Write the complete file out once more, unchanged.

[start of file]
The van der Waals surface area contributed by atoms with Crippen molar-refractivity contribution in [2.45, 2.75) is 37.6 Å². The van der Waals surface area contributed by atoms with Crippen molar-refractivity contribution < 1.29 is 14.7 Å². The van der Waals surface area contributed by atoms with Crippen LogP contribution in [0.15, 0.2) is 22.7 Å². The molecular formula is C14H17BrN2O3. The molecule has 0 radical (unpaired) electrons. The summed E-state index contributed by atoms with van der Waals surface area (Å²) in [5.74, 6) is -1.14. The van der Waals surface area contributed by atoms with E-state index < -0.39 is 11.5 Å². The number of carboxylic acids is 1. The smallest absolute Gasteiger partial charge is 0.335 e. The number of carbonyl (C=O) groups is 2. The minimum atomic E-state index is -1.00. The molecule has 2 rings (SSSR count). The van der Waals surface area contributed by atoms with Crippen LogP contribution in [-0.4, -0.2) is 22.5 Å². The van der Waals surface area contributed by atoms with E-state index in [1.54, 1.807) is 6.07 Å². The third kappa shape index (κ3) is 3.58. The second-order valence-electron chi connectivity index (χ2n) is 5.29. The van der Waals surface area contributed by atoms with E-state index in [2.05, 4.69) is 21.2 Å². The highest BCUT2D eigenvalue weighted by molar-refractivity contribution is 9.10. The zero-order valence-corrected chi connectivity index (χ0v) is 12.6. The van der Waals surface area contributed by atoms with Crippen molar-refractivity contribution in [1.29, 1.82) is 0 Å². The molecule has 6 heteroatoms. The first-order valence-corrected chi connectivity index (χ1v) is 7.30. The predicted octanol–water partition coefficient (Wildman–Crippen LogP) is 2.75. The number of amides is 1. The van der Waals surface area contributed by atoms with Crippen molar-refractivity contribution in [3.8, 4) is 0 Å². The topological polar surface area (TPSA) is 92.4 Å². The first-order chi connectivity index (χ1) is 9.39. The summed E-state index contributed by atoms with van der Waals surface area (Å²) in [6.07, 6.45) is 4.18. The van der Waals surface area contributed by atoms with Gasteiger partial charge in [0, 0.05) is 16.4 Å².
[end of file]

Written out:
The van der Waals surface area contributed by atoms with Crippen molar-refractivity contribution in [2.45, 2.75) is 37.6 Å². The van der Waals surface area contributed by atoms with Crippen molar-refractivity contribution < 1.29 is 14.7 Å². The van der Waals surface area contributed by atoms with Crippen LogP contribution in [0.15, 0.2) is 22.7 Å². The molecular formula is C14H17BrN2O3. The molecule has 0 radical (unpaired) electrons. The summed E-state index contributed by atoms with van der Waals surface area (Å²) in [5.74, 6) is -1.14. The van der Waals surface area contributed by atoms with E-state index < -0.39 is 11.5 Å². The number of carboxylic acids is 1. The smallest absolute Gasteiger partial charge is 0.335 e. The number of carbonyl (C=O) groups is 2. The minimum atomic E-state index is -1.00. The molecule has 2 rings (SSSR count). The van der Waals surface area contributed by atoms with Crippen LogP contribution in [-0.4, -0.2) is 22.5 Å². The van der Waals surface area contributed by atoms with E-state index in [1.54, 1.807) is 6.07 Å². The third kappa shape index (κ3) is 3.58. The second-order valence-electron chi connectivity index (χ2n) is 5.29. The van der Waals surface area contributed by atoms with E-state index in [2.05, 4.69) is 21.2 Å². The highest BCUT2D eigenvalue weighted by molar-refractivity contribution is 9.10. The zero-order valence-corrected chi connectivity index (χ0v) is 12.6. The van der Waals surface area contributed by atoms with Crippen molar-refractivity contribution in [1.29, 1.82) is 0 Å². The molecule has 6 heteroatoms. The first-order valence-corrected chi connectivity index (χ1v) is 7.30. The predicted octanol–water partition coefficient (Wildman–Crippen LogP) is 2.75. The number of amides is 1. The van der Waals surface area contributed by atoms with Crippen molar-refractivity contribution in [3.8, 4) is 0 Å². The topological polar surface area (TPSA) is 92.4 Å². The first-order chi connectivity index (χ1) is 9.39. The summed E-state index contributed by atoms with van der Waals surface area (Å²) in [6.07, 6.45) is 4.18. The van der Waals surface area contributed by atoms with Gasteiger partial charge in [0, 0.05) is 16.4 Å².